Businesses in Dubai have started to take stock of the new electronics ban on United States-bound flights from eight Muslim-majority nations.
Dubai International Airport’s duty free operator estimates that it will lose about $2 million in sales this year from the ban.
Under new security measures announced this week, electronics larger than a mobile phone will be banned from passenger cabins on direct flights to the US from airports in Cairo, Istanbul, Kuwait City, Doha, Casablanca, Amman, Riyadh, Jeddah, Dubai and Abu Dhabi, starting Saturday.
“We estimate that the ban will cost us around $2 million in revenue for the year,” said Dubai Duty Free’s Chief Operating Officer Ramesh Cidambi.
The estimate is based on sales of electronics to U.S.-bound passengers, excluding mobile phones and accessories, for 2016 and if the ban runs until the end of the year. U.S. officials have said the ban is indefinite.
Dubai Duty Free made $1.85 billion in total sales last year, Cidambi said.
The chief executive of Dubai Airports, Paul Griffiths, had earlier told DubaiEye radio that the ban on electronics covers goods sold in the airport, including duty free stores.
Bookings to decline?
The affected airports are served by nine airlines that fly directly from those cities to the US roughly 50 times a day.
The carriers – Royal Jordanian Airlines, Egypt Air, Turkish Airlines, Saudi Arabian Airlines, Kuwait Airways, Royal Air Maroc, Qatar Airways, Emirates and Etihad Airways – have until Friday to adopt the new policy, which took effect on Tuesday.
Following the first travel ban in January, reports have suggested that bookings to the US have drastically declined.
Demand for travel to the US in the coming months has flattened, with flights to and from the Middle East the hardest hit, a study released by travel analysis company ForwardKeys showed in February.
Emirates, the world’s largest long-haul carrier, said earlier this month that booking rates on US flights fell 35 per cent after the executive travel ban that restricted people from seven mainly-Muslim countries.
The airline will allow passengers to hand over electronic devices at boarding to minimise disruption, President Tim Clark said on Wednesday.
Clark, who called the ban disruptive, said the airline was “closely monitoring the business impact of this new security measure, and we will decide on our strategies and interventions accordingly.”
Meanwhile, the chief of Dubai International, where flights depart to 12 U.S. cities daily, has said the ban will not significantly affect passenger numbers.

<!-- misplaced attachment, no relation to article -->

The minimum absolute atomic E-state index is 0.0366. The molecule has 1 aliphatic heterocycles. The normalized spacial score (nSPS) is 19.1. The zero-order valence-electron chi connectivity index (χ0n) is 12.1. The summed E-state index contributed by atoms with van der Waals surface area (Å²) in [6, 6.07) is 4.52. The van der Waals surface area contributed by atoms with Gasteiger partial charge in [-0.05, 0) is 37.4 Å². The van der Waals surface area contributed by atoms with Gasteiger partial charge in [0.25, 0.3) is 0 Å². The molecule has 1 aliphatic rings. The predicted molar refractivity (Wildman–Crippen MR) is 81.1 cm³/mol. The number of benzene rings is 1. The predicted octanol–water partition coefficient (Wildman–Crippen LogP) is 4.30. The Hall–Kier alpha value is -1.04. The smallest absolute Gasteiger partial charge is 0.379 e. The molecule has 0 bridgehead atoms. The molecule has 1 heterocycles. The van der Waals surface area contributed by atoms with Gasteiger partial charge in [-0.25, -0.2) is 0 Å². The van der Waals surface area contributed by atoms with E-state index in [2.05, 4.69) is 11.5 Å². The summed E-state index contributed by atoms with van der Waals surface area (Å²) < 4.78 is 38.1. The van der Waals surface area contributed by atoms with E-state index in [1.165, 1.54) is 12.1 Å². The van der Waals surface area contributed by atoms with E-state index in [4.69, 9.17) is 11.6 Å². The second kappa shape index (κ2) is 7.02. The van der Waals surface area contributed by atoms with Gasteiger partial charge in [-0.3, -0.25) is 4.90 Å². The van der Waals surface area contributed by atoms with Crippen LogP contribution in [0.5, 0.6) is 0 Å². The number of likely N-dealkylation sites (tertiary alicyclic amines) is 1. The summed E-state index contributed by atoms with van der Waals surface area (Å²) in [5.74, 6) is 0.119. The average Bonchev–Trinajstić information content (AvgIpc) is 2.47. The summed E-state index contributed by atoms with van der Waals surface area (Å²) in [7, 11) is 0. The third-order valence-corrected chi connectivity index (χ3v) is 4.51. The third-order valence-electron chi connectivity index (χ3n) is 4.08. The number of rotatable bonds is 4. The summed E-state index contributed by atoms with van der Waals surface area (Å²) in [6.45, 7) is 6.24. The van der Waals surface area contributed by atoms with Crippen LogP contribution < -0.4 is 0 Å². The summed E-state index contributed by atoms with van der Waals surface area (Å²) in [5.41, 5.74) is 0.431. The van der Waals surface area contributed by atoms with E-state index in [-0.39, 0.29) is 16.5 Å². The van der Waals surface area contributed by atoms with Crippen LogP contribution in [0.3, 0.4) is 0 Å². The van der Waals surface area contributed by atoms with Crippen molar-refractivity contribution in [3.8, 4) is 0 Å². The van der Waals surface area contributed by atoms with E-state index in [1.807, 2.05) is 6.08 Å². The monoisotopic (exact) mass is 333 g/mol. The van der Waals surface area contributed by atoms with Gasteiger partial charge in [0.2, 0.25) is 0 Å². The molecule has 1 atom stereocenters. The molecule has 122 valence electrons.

“If we are very, very diligent in both communicating exactly what the restrictions are and actually have an efficient process to deal with the situation, I don’t suggest it will have an impact on numbers,” Dubai Airports Chief Executive Paul Griffiths told DubaiEye radio, adding that a “very tiny proportion” may choose to switch airlines.
Dubai International, the world’s busiest international airport, is targeting 89 million passengers this year.
Meanwhile, earlier in December, international agency IATA said that Middle East airlines are likely to see profits fall to $300 million in 2017 from $900m last year in part due to high capacity and limited demand growth.
Industry experts say the ban starting this Saturday could see business travellers who use laptops to work during flights switch to unaffected carriers.
Civil liberties groups have already raised concerns over the new ban and many others who will potentially be affected said the ban was unfair.
“Security for some people and other people none? It’s not for everybody, right?” said Mohsen Ali, an Egyptian who spoke to Reuters TV at New York’s John F Kennedy International Airport, where he was waiting to meet a friend.
Meanwhile, airlines have begun to take measures to counter fallouts from the ban. Emirates posted a video on its social media channels, posing a question: “Who needs tablets and laptops anyway?”
No boarding passes for electronics
Unlike the two previous executive travel ban orders by President Donald Trump’s administration, the new curbs do not directly impose restrictions on people. Instead, they focus on electronic devices.
The US Department of Homeland Security has said passengers from the eight countries cannot bring into the main cabin devices larger than a mobile phone. This includes tablets, portable DVD players, laptops and cameras. Instead, such items must be in checked baggage.
Shockingly, the UK has also taken similar measures that would be implemented by March 25 that bars electronic items in the cabin on flights from six countries in the Middle East.
The moves were prompted by reports that militant groups want to smuggle explosive devices inside electronic gadgets.
(With inputs from Reuters)